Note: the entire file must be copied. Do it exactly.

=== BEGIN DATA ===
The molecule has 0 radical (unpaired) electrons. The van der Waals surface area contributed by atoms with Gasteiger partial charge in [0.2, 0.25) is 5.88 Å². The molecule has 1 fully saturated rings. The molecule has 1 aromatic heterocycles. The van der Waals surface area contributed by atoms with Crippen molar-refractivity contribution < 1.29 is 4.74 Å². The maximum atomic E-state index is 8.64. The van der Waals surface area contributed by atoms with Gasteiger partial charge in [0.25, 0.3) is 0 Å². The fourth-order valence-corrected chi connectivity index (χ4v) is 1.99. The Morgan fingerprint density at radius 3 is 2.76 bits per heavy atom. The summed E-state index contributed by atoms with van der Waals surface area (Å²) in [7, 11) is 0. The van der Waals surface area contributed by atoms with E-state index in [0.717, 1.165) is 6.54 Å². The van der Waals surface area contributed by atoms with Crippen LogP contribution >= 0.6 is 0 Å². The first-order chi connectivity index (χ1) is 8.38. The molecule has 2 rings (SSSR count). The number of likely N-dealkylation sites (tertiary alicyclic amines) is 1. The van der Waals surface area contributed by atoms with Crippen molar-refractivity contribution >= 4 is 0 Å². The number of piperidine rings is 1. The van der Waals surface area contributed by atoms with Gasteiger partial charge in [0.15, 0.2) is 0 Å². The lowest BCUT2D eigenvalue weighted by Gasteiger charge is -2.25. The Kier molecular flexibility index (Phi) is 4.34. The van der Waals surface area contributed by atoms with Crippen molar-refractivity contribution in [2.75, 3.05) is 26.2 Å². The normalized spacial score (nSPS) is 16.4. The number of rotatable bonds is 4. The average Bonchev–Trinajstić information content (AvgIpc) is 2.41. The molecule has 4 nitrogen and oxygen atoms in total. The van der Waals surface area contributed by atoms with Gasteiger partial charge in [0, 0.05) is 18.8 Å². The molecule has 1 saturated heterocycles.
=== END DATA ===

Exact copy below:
The molecule has 0 radical (unpaired) electrons. The van der Waals surface area contributed by atoms with Gasteiger partial charge in [0.2, 0.25) is 5.88 Å². The molecule has 1 fully saturated rings. The molecule has 1 aromatic heterocycles. The van der Waals surface area contributed by atoms with Crippen molar-refractivity contribution < 1.29 is 4.74 Å². The maximum atomic E-state index is 8.64. The van der Waals surface area contributed by atoms with Gasteiger partial charge in [0.25, 0.3) is 0 Å². The fourth-order valence-corrected chi connectivity index (χ4v) is 1.99. The Morgan fingerprint density at radius 3 is 2.76 bits per heavy atom. The summed E-state index contributed by atoms with van der Waals surface area (Å²) in [7, 11) is 0. The van der Waals surface area contributed by atoms with E-state index in [0.717, 1.165) is 6.54 Å². The van der Waals surface area contributed by atoms with Crippen LogP contribution >= 0.6 is 0 Å². The first-order chi connectivity index (χ1) is 8.38. The molecule has 2 rings (SSSR count). The number of likely N-dealkylation sites (tertiary alicyclic amines) is 1. The van der Waals surface area contributed by atoms with Crippen molar-refractivity contribution >= 4 is 0 Å². The number of piperidine rings is 1. The van der Waals surface area contributed by atoms with Gasteiger partial charge in [0.15, 0.2) is 0 Å². The lowest BCUT2D eigenvalue weighted by Gasteiger charge is -2.25. The Kier molecular flexibility index (Phi) is 4.34. The van der Waals surface area contributed by atoms with Crippen molar-refractivity contribution in [2.75, 3.05) is 26.2 Å². The normalized spacial score (nSPS) is 16.4. The number of rotatable bonds is 4. The average Bonchev–Trinajstić information content (AvgIpc) is 2.41. The molecule has 4 nitrogen and oxygen atoms in total. The van der Waals surface area contributed by atoms with Gasteiger partial charge in [0, 0.05) is 18.8 Å². The molecule has 1 saturated heterocycles.